A Woman to Know: Crystal Lee Sutton

I was doing something I didn't even think I could do. — Crystal Lee Sutton

(image via The New York Times)


Crystal Lee grew up in a town owned by J.P. Stevens & Company. Her parents worked at one of the company's seven mills in Roanoke Rapids, North Carolina. Her grandparents had worked at another. And by the time she made it to 11th grade, Crystal was working at yet another, clocking in at 4 p.m. to sift towel lint and clocking out at midnight to go home to her three children.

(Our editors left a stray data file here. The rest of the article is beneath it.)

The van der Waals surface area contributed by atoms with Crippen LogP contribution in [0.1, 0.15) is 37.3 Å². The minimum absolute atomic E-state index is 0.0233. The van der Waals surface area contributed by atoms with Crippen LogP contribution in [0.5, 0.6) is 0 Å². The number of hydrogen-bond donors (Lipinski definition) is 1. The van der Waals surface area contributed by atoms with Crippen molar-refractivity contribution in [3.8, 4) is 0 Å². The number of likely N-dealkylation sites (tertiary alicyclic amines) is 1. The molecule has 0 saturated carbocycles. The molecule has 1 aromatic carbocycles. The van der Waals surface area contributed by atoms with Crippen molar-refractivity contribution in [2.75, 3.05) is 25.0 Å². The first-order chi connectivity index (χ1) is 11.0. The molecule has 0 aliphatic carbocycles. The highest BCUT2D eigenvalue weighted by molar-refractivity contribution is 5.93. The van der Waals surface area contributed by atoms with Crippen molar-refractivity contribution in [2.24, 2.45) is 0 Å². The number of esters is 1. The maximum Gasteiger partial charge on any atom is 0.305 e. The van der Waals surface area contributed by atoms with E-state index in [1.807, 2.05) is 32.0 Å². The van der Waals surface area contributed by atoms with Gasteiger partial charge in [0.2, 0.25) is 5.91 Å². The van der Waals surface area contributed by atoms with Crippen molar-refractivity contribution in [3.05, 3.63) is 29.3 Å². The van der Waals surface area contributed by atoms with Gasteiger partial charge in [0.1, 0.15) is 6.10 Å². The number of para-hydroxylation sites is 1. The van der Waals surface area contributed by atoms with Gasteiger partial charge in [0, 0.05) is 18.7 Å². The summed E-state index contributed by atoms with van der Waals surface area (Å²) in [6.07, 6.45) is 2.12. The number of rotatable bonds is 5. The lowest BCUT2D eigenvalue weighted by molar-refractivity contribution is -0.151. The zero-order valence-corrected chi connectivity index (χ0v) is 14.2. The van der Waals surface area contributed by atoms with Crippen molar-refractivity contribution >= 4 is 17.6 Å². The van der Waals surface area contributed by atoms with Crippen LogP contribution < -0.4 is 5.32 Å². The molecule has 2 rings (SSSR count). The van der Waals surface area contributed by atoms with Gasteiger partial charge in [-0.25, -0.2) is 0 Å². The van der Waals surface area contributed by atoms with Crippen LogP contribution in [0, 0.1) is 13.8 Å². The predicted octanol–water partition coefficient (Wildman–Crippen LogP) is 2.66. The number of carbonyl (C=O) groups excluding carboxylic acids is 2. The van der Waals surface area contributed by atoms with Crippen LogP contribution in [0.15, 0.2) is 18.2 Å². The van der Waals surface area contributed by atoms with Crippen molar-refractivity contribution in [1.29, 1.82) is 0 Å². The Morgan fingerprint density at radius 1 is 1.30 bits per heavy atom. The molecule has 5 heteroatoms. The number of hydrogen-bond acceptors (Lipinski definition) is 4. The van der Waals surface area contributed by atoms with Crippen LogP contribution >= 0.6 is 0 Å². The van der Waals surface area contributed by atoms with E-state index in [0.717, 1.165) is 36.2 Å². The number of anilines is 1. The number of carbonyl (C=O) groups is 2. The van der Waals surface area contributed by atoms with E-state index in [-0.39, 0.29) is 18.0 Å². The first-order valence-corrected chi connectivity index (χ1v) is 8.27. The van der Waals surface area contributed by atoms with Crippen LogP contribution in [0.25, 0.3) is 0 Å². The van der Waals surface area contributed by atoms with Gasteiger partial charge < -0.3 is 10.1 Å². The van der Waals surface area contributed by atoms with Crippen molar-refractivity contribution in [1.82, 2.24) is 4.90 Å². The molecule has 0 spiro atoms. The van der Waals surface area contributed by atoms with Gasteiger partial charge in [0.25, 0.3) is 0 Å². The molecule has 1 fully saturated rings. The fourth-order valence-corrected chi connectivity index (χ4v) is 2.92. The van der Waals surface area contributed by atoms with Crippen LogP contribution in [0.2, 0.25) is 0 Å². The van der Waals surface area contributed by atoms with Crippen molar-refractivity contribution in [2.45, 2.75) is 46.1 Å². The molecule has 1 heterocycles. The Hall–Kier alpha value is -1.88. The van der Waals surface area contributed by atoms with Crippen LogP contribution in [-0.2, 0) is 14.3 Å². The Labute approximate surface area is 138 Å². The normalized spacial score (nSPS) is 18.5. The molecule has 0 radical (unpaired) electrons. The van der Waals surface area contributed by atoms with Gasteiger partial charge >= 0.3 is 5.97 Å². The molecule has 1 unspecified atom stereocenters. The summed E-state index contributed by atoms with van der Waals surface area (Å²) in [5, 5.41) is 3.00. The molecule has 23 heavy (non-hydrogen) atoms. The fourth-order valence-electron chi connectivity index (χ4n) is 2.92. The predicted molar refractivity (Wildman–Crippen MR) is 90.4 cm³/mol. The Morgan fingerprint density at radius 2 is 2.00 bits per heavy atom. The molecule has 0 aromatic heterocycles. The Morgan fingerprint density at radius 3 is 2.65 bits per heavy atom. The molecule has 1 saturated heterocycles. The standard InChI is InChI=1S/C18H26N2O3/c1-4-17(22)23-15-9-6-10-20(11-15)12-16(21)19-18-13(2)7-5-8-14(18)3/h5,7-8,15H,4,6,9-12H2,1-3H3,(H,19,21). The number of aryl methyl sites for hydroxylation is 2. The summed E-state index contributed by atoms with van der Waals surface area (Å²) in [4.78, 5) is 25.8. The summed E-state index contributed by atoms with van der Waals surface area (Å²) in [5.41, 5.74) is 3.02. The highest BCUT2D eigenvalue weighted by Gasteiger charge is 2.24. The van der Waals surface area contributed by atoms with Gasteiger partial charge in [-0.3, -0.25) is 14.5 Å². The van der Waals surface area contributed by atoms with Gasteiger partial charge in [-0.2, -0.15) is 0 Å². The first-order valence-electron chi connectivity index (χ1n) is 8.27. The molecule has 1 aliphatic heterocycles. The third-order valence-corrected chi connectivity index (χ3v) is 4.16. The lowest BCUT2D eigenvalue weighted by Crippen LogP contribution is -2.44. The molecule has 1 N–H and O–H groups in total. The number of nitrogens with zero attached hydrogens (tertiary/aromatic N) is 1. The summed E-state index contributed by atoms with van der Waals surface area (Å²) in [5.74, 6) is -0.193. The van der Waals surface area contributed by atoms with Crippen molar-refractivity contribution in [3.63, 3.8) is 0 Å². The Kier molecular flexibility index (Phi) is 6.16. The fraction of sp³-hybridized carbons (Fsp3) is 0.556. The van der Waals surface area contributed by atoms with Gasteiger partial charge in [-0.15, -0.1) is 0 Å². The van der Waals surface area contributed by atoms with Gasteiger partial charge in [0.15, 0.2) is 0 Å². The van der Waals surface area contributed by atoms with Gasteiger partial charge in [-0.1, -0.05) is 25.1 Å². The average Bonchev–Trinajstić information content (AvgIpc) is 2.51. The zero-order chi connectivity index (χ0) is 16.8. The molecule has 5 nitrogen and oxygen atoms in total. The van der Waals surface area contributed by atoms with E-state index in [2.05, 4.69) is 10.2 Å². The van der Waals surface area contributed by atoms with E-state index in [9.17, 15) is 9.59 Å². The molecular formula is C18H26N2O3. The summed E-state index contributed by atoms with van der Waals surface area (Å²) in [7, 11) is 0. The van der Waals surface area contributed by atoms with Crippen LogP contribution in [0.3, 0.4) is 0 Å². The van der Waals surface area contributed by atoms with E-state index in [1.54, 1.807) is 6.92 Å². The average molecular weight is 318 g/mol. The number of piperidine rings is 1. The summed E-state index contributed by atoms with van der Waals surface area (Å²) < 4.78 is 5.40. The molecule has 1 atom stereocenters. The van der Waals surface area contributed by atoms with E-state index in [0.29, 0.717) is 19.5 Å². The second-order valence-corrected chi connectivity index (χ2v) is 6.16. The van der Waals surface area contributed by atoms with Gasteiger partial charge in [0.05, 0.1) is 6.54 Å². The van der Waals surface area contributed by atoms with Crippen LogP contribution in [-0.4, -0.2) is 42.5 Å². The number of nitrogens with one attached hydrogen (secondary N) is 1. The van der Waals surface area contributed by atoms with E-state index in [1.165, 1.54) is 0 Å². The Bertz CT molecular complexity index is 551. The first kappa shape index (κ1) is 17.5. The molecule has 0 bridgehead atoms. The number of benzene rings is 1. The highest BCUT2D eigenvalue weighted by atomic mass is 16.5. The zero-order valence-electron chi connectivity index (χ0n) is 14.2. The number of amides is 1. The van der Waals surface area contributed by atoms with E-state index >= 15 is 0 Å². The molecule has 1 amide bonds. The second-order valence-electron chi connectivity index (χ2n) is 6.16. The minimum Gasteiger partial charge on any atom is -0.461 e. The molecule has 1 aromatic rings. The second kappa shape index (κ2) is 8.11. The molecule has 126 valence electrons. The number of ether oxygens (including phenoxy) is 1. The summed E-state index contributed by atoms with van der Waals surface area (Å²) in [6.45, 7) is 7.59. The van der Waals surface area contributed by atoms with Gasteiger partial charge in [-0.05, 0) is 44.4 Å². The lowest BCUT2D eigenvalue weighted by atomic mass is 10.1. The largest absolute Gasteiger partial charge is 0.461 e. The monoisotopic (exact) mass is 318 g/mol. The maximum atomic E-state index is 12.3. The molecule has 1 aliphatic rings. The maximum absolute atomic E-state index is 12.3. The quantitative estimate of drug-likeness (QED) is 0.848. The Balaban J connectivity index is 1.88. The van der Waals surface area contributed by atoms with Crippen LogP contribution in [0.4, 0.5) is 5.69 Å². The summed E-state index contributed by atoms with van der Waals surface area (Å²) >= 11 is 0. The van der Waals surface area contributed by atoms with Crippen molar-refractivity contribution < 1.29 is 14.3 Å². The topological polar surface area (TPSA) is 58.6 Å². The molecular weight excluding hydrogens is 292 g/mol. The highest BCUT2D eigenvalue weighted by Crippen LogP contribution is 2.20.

In 1973, though, an anti-union bulletin posted at the mill invigorated her fight for something more. She copied down its racist rhetoric to share with national union organizers, even as J.P. Stevens's security tried to push her out of the building. For the next seven years, she hosted union meetings in her house, educated mill workers on labor law and shared copies of her favorite book, "What the Company Can Do For You" (the pages inside were all blank). In 1980, Crystal's town (and her life) changed forever -- J.P. Stevens & Company signed a union contract with mill workers, guaranteeing employee safety and higher wages.

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